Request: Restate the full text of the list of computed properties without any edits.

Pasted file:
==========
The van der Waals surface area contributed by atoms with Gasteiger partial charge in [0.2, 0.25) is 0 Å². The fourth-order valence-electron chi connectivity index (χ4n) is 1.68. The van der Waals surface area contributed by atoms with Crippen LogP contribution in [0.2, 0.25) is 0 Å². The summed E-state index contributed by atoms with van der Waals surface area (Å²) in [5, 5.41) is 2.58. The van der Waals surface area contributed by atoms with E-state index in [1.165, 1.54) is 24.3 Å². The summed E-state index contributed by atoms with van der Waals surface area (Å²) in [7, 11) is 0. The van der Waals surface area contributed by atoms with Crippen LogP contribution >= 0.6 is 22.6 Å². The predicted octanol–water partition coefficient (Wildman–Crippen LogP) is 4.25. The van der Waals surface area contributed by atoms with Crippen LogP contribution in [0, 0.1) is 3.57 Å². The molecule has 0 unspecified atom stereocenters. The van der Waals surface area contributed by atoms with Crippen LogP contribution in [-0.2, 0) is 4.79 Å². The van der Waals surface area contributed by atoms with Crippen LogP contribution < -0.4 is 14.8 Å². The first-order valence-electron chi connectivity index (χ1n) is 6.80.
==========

The van der Waals surface area contributed by atoms with Gasteiger partial charge in [0.2, 0.25) is 0 Å². The fourth-order valence-electron chi connectivity index (χ4n) is 1.68. The van der Waals surface area contributed by atoms with Crippen LogP contribution in [0.2, 0.25) is 0 Å². The summed E-state index contributed by atoms with van der Waals surface area (Å²) in [5, 5.41) is 2.58. The van der Waals surface area contributed by atoms with E-state index in [1.165, 1.54) is 24.3 Å². The summed E-state index contributed by atoms with van der Waals surface area (Å²) in [7, 11) is 0. The van der Waals surface area contributed by atoms with Crippen LogP contribution >= 0.6 is 22.6 Å². The predicted octanol–water partition coefficient (Wildman–Crippen LogP) is 4.25. The van der Waals surface area contributed by atoms with Crippen LogP contribution in [0, 0.1) is 3.57 Å². The molecule has 0 unspecified atom stereocenters. The van der Waals surface area contributed by atoms with Crippen LogP contribution in [-0.2, 0) is 4.79 Å². The van der Waals surface area contributed by atoms with Crippen LogP contribution < -0.4 is 14.8 Å². The first-order valence-electron chi connectivity index (χ1n) is 6.80.